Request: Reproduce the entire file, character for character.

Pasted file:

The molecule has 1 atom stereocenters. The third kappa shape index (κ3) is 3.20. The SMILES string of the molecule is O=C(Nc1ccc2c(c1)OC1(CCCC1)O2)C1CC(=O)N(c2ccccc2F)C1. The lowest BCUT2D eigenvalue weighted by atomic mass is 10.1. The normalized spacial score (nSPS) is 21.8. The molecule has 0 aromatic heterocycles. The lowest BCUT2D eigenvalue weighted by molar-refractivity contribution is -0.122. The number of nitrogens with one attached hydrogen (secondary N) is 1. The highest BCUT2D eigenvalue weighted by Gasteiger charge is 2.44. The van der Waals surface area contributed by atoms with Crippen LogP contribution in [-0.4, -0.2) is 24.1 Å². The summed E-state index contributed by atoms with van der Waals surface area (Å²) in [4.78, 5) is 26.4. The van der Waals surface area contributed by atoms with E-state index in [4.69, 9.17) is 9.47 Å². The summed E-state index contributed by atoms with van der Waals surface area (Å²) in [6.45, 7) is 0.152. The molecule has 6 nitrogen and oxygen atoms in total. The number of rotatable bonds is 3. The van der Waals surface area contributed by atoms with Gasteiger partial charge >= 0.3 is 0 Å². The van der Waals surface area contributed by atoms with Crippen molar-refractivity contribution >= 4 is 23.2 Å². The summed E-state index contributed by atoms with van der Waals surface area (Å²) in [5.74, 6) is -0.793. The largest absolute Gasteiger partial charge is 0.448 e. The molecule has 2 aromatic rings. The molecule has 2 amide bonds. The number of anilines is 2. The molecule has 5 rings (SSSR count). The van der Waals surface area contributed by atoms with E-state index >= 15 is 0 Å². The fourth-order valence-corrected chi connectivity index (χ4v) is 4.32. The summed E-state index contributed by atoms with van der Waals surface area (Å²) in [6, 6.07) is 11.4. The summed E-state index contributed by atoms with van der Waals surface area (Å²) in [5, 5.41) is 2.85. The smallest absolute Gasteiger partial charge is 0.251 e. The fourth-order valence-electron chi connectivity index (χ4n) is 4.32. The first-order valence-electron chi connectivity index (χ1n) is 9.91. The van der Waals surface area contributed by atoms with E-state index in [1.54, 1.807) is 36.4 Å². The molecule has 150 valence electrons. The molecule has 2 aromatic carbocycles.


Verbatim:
The molecule has 1 atom stereocenters. The third kappa shape index (κ3) is 3.20. The SMILES string of the molecule is O=C(Nc1ccc2c(c1)OC1(CCCC1)O2)C1CC(=O)N(c2ccccc2F)C1. The lowest BCUT2D eigenvalue weighted by atomic mass is 10.1. The normalized spacial score (nSPS) is 21.8. The molecule has 0 aromatic heterocycles. The lowest BCUT2D eigenvalue weighted by molar-refractivity contribution is -0.122. The number of nitrogens with one attached hydrogen (secondary N) is 1. The highest BCUT2D eigenvalue weighted by Gasteiger charge is 2.44. The van der Waals surface area contributed by atoms with Crippen LogP contribution in [-0.4, -0.2) is 24.1 Å². The summed E-state index contributed by atoms with van der Waals surface area (Å²) in [4.78, 5) is 26.4. The van der Waals surface area contributed by atoms with E-state index in [4.69, 9.17) is 9.47 Å². The summed E-state index contributed by atoms with van der Waals surface area (Å²) in [6.45, 7) is 0.152. The molecule has 6 nitrogen and oxygen atoms in total. The number of rotatable bonds is 3. The van der Waals surface area contributed by atoms with Gasteiger partial charge >= 0.3 is 0 Å². The van der Waals surface area contributed by atoms with Crippen molar-refractivity contribution >= 4 is 23.2 Å². The summed E-state index contributed by atoms with van der Waals surface area (Å²) in [5.74, 6) is -0.793. The largest absolute Gasteiger partial charge is 0.448 e. The molecule has 2 aromatic rings. The molecule has 2 amide bonds. The number of anilines is 2. The molecule has 5 rings (SSSR count). The van der Waals surface area contributed by atoms with E-state index >= 15 is 0 Å². The fourth-order valence-corrected chi connectivity index (χ4v) is 4.32. The summed E-state index contributed by atoms with van der Waals surface area (Å²) in [6, 6.07) is 11.4. The summed E-state index contributed by atoms with van der Waals surface area (Å²) in [5, 5.41) is 2.85. The smallest absolute Gasteiger partial charge is 0.251 e. The fourth-order valence-electron chi connectivity index (χ4n) is 4.32. The first-order valence-electron chi connectivity index (χ1n) is 9.91. The van der Waals surface area contributed by atoms with E-state index in [1.54, 1.807) is 36.4 Å². The molecule has 150 valence electrons. The molecule has 2 aromatic carbocycles.